As a not-for-profit partially funded by the Department of Education, the AIM Institute provides free tech education to students who would not otherwise have the opportunity to experience it. To that end, AIM staff accompanied 37 Abraham Lincoln and Thomas Jefferson High School students on an educational field trip to Minnesota last week as part of AIM’s Upward Bound program, which helps students from disadvantaged backgrounds succeed in their precollege performance.
On Friday, students headed to Minneapolis to visit the University of Minnesota. They attended an admissions presentation and went on a scavenger hunt.
Tanya Jacha, director of Upward Bound programs at Abraham Lincoln and Thomas Jefferson high schools in Council Bluffs, said the experience was eye-opening for students, familiarizing them with a college environment and teaching them how to navigate a university campus. The scavenger hunt also gave students practice with the invaluable skill of asking questions.
Jacha said: “A lot of my students asked me, ‘Is it okay if we ask people for help?’ That’s the point. We want you to learn how to do that.”
The group then headed north to Duluth, where they stayed the night at Edgewater Resort, a combination hotel and waterpark.
The following morning, students visited Split Rock Lighthouse on Lake Superior. They learned about historic shipwrecks and the importance of the lighthouse, as well as the evolution of the technology controlling the lighthouse, and the limitations posed by the curvature of the earth to visible light distance.
“It was pretty cool to learn the tech behind that,” Jacha said. “And Lake Superior was incredible. It was absolutely beautiful.”
The students then took a Science cruise around the shore of Lake Superior, learning about the lake’s hydrology. Because the AIM Institute is passionate about tech education, students even got a private tour with the ship’s captain to learn about radar and navigational instruments.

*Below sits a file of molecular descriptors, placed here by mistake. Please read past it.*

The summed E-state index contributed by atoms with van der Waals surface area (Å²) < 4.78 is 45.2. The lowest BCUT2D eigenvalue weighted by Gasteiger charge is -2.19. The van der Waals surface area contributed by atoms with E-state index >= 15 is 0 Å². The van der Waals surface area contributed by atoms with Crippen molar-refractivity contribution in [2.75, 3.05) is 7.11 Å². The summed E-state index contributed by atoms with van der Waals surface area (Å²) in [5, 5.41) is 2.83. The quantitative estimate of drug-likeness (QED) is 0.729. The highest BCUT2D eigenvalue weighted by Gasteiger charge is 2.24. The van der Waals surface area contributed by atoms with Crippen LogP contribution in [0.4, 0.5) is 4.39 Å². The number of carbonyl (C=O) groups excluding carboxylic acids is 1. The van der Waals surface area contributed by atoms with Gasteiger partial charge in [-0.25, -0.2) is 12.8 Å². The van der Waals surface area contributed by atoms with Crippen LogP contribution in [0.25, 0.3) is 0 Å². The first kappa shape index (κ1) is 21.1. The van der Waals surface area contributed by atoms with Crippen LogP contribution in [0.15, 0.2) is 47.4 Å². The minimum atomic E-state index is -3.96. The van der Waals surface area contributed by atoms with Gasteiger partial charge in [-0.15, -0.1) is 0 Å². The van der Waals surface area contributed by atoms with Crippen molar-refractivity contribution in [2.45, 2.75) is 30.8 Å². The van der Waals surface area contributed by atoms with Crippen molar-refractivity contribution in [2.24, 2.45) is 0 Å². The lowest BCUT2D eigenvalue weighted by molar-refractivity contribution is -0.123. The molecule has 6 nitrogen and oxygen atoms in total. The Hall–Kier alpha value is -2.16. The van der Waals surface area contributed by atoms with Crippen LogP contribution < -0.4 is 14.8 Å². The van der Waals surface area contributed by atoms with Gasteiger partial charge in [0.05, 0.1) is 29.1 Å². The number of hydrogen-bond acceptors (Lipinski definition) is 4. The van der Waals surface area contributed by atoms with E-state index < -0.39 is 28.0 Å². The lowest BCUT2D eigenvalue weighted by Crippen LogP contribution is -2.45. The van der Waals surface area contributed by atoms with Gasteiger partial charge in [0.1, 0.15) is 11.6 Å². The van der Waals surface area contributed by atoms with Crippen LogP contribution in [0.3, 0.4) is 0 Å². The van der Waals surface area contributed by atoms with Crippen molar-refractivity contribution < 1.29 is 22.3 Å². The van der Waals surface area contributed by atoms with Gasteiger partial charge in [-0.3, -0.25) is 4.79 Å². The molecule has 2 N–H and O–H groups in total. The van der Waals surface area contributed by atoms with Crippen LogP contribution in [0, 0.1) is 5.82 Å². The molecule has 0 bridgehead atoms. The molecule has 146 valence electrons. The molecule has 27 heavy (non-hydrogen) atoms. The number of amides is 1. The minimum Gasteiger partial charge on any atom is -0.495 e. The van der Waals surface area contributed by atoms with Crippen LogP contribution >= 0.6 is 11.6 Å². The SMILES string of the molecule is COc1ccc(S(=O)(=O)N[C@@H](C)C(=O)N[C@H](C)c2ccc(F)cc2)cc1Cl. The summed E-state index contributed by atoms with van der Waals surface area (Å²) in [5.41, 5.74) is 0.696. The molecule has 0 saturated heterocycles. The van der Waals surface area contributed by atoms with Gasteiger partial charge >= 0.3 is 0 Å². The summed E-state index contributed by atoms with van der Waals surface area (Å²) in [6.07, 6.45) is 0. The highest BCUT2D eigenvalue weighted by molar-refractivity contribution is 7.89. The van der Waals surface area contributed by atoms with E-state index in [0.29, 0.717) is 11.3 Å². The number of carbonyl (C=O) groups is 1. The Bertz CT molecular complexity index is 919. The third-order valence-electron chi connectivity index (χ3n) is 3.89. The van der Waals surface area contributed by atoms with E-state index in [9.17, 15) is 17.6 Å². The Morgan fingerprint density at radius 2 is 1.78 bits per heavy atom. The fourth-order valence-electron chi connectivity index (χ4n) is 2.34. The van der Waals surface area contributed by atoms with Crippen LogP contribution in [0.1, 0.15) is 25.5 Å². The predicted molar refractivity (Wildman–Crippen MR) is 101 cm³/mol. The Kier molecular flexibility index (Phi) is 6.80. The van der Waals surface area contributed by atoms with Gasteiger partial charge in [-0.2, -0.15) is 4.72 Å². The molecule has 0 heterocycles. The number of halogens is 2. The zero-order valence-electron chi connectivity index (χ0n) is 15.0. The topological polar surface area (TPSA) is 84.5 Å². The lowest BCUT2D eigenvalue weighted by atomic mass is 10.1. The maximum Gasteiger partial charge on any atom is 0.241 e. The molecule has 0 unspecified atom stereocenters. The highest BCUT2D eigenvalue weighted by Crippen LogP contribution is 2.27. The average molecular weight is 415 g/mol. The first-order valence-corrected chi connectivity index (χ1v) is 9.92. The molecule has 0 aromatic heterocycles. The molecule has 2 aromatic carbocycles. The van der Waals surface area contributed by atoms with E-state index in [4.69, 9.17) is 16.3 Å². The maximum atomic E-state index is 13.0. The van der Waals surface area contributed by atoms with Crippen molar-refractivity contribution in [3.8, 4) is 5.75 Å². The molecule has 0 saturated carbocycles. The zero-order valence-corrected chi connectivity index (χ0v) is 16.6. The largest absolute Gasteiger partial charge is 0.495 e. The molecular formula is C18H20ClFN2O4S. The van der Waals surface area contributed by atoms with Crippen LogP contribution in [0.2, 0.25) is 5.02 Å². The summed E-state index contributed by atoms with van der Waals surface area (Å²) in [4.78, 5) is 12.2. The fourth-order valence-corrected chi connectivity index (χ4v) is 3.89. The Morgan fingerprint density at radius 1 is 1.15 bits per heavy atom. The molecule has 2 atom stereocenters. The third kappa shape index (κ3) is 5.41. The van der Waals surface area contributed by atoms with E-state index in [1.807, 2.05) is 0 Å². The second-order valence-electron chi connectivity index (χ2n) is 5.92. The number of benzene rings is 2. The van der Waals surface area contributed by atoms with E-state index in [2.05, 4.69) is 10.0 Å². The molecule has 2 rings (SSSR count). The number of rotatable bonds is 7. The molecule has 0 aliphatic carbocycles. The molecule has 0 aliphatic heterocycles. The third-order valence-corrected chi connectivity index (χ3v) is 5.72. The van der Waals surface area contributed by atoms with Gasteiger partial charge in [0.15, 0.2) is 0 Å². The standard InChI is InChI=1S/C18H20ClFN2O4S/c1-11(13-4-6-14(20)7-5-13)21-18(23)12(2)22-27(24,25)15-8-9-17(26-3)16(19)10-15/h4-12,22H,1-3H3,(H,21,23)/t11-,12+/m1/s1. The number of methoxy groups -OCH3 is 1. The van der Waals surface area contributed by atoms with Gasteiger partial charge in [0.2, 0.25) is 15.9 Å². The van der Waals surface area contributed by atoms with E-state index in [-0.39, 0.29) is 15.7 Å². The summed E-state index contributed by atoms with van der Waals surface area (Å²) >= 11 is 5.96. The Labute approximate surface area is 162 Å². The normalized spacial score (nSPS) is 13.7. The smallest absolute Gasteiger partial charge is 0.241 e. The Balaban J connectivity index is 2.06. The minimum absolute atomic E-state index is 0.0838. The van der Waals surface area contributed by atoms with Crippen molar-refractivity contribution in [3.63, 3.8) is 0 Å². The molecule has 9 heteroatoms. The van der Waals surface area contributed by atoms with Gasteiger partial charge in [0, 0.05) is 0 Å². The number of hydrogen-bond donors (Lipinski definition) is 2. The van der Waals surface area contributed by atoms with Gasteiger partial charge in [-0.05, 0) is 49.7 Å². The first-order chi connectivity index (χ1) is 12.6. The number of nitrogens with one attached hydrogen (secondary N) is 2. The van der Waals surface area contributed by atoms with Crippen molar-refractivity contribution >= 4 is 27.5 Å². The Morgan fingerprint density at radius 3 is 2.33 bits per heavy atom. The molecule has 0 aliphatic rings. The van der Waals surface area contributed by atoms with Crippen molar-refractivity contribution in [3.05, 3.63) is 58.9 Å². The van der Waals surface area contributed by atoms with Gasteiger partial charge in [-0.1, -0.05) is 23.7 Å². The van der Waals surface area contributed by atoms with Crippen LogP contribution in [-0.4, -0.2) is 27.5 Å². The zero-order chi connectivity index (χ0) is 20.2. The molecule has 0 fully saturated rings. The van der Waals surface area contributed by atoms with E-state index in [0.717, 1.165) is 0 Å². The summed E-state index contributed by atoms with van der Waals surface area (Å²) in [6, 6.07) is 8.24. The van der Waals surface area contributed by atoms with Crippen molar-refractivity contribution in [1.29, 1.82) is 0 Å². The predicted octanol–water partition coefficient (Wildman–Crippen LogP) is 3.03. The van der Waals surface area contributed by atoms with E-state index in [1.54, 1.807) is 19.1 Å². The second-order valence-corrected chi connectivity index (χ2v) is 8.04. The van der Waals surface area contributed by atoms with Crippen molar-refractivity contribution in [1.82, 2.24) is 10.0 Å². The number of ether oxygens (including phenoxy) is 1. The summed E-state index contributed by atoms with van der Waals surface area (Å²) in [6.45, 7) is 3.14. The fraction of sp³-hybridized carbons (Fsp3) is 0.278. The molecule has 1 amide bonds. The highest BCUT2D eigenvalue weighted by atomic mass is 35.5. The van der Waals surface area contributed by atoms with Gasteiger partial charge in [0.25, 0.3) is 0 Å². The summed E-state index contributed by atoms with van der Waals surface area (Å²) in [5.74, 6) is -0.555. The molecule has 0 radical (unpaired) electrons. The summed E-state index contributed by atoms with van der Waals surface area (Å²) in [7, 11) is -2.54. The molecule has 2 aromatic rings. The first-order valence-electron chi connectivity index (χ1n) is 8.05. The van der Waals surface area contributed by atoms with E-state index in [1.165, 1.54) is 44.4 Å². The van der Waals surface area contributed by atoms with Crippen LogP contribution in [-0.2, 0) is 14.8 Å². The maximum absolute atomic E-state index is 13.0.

Following the cruise, the group visited the Great Lakes Aquarium, where they learned about local fish and rivers. They even got to touch freshwater sharks and see some electric eels (which they did not touch).
On Sunday morning, the final day of the trip, the group returned to Minneapolis and toured the Science Museum of Minnesota in Minneapolis.
Jacha said that, unlike a lot of Science museums, which are geared more toward younger kids, the Science Museum of Minnesota targets high school students and adults, featuring attractions like virtual reality and other hands-on science and technology activities.
Ultimately, the trip gave students valuable cultural experiences and tech education they would not have had otherwise, thereby furthering AIM’s mission to grow, connect and inspire the tech talent ecosystem.
Moreover, students had the chance to travel far from home—itself a vital developmental experience they would not have experienced without AIM’s help.
“A lot of the students have never been anywhere outside of Council Bluffs, so it was nice to be excited about something other than silos,” Jacha said.